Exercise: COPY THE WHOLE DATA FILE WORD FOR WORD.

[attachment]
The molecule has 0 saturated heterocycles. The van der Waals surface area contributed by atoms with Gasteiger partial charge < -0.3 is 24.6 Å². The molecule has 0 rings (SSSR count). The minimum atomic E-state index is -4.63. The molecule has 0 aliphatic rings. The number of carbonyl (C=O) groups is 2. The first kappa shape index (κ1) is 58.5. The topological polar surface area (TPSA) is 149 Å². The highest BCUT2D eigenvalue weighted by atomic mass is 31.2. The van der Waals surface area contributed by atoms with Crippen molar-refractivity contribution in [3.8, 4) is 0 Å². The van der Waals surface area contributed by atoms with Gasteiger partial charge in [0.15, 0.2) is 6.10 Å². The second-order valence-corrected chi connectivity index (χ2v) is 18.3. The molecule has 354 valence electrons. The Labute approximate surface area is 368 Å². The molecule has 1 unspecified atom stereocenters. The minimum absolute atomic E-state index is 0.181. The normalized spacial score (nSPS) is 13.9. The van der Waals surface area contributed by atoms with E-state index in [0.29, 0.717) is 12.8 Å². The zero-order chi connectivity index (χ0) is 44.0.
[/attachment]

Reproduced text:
The molecule has 0 saturated heterocycles. The van der Waals surface area contributed by atoms with Gasteiger partial charge < -0.3 is 24.6 Å². The molecule has 0 rings (SSSR count). The minimum atomic E-state index is -4.63. The molecule has 0 aliphatic rings. The number of carbonyl (C=O) groups is 2. The first kappa shape index (κ1) is 58.5. The topological polar surface area (TPSA) is 149 Å². The highest BCUT2D eigenvalue weighted by atomic mass is 31.2. The van der Waals surface area contributed by atoms with Crippen molar-refractivity contribution in [3.8, 4) is 0 Å². The van der Waals surface area contributed by atoms with Gasteiger partial charge in [0.15, 0.2) is 6.10 Å². The second-order valence-corrected chi connectivity index (χ2v) is 18.3. The molecule has 354 valence electrons. The Labute approximate surface area is 368 Å². The molecule has 1 unspecified atom stereocenters. The minimum absolute atomic E-state index is 0.181. The normalized spacial score (nSPS) is 13.9. The van der Waals surface area contributed by atoms with E-state index in [0.29, 0.717) is 12.8 Å². The zero-order chi connectivity index (χ0) is 44.0.